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Last Night's 'The Blacklist,' As Explained By Someone Who No Longer Watches 'The Blacklist'

By Dustin Rowles | TV | September 20, 2016 |

By Dustin Rowles | TV | September 20, 2016 |

Like a lot of people, I watched the first season of The Blacklist and stuck with it the entire year because of James Spader’s brilliant depiction of Red Reddington, as well as the overarching mystery behind the relationship between Reddington and Elizabeth Keen, played deftly by a vanilla popsicle stick. For a network drama, it was modestly intriguing, but when it became apparent that the answer to the relationship between Reddington and Keen would not be resolved anytime soon, I bailed. I had no interest in enduring another 23-episode season that works primarily within a procedural framework with a glacially-paced serialized plotline that seems to be heading in one ultimate direction: Reddington is Elizabeth’s father. It’s the only way to satisfactorily explain why Reddington is so protective of Keene.

I haven’t watched The Blacklist since the first season, but by piecing together recaps and Wikis, I can tell you this much: The so-called mystery behind the relationship between Red and Lizzie has not yet been solved. It probably will not be until the end of the series.

In fact, that relationship has been further confused. If you haven’t seen The Blacklist since the opening season, let me fill you in. Remember Tom Keen, the school teacher with the mysterious past who Lizzie was set to marry, but who Red had concerns about? It turns out, Tom Keen is not actually Tom Keen. He’s a man named Jacob Phelps, recruited as an orphan by The Major (Lance Henrickson) to work as a deep-cover infiltrator. Red bought out Tom’s contract and hired him to keep an eye on Lizzie. Tom ultimately fell in love with Lizzie, which didn’t sit well with Reddington. At one point, in fact, Lizzie was framed for a murder committed by Tom, but that eventually resolved itself, as these things do in network television.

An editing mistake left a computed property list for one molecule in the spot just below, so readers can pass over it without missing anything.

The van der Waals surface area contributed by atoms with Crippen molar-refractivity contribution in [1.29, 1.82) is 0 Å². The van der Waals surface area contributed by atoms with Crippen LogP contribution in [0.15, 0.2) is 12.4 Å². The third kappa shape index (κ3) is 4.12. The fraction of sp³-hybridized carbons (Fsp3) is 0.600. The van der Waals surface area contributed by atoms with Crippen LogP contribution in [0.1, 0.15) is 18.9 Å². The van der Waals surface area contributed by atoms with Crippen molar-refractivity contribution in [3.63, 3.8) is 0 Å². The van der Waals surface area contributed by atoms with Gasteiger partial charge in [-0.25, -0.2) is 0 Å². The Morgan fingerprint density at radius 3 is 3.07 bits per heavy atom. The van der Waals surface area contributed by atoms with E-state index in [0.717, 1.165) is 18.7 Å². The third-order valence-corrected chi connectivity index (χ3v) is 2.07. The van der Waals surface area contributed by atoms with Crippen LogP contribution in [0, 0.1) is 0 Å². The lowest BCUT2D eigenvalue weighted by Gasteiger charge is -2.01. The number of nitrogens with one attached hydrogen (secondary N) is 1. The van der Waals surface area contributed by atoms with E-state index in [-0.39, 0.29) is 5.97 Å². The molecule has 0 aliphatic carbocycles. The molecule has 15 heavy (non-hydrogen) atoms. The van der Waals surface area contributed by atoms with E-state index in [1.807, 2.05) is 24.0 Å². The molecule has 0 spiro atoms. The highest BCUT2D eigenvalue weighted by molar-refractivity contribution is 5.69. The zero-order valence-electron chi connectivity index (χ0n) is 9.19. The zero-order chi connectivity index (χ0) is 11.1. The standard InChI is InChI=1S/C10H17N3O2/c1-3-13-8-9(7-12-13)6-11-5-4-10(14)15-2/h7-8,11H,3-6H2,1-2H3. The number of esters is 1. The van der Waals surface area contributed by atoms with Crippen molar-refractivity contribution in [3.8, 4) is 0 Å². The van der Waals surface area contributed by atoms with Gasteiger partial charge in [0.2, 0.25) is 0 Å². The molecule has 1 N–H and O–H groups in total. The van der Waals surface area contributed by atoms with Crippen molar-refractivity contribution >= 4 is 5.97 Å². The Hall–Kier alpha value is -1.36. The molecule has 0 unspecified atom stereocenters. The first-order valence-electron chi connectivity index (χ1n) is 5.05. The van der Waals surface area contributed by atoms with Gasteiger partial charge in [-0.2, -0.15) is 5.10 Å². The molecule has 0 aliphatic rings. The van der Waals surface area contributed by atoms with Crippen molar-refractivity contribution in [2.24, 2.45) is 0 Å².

I should also mention that Lizzie is not actually Lizzie, either. She was born in Russia under the name Masha Rostova. When she was four, she (allegedly) shot and killed her biological father, and her mother was presumed dead in the house fire that followed (Burn scars on Reddington’s back suggests that he was also there). Turns out, Masha/Lizzie’s mother actually didn’t die in the fire, either. She is a Russian spy and presumed alive, although her whereabouts her unknown.

As of the season three finale, Tom and Lizzie are happily together. Or they were happily together. Remember from the first season how Tom and Lizzie were going to adopt a baby? That didn’t happen. But Megan Boone — the vanilla popsicle stick who plays Lizzie — got pregnant in real life, and they wrote that into the show. She got pregnant with Tom’s kid, and about a month ago, Lizzie was killed off the series when she died in childbirth.

But, this being the season of fake deaths, viewers found out last night that Lizzie was actually alive. In fact, she faked her death so that she could escape from the watchful eye of Reddington and live a happily ever after in Cuba with Tom and her baby. (Lizzie’s fake death, by the way, was orchestrated by Mr. Kaplan, who is not actually a mister but that older lady some of you may remember from the first season who cleaned up Red’s crime scenes.)

Only Lizzie and Tom didn’t live happily ever after in Cuba, either, because without the eye of Reddington watching over her, a man named Alexander Kirk entered the picture. He’s an ambiguously bad person, which we know because he’s played by a named Ulrich Thomsen, who is Dutch but looks evil and Russian enough. He’s been tracking Lizzie. Red tried to kill him, but missed his chance in the season finale. Kirk then followed Tom and the baby to Cuba, where Tom reunited with Lizzie, who viewers learned was still alive (and back from her maternity leave in real life).

However, their reunion was short-lived, because Kirk kidnapped Lizzie, separating her from Tom and the baby (also kidnapped), and he informed Lizzie that he’s her father. The episode ends with Reddington menacingly considering killing Mr. Kaplan in one scene, and Kirk telling Lizzie, “Masha, I am your father,” in another scene.

Here was her look:

Screen Shot 2016-05-20 at 10.40.23 AM.jpg

That basically catches you up with the last two seasons of The Blacklist, give or take a Famke Janssen character who is getting her own spin-off next season (that the Tom Keen character interestingly will also be joining).

Dustin is the founder and co-owner of Pajiba. You may email him here, follow him on Twitter, or listen to his weekly TV podcast, Podjiba.

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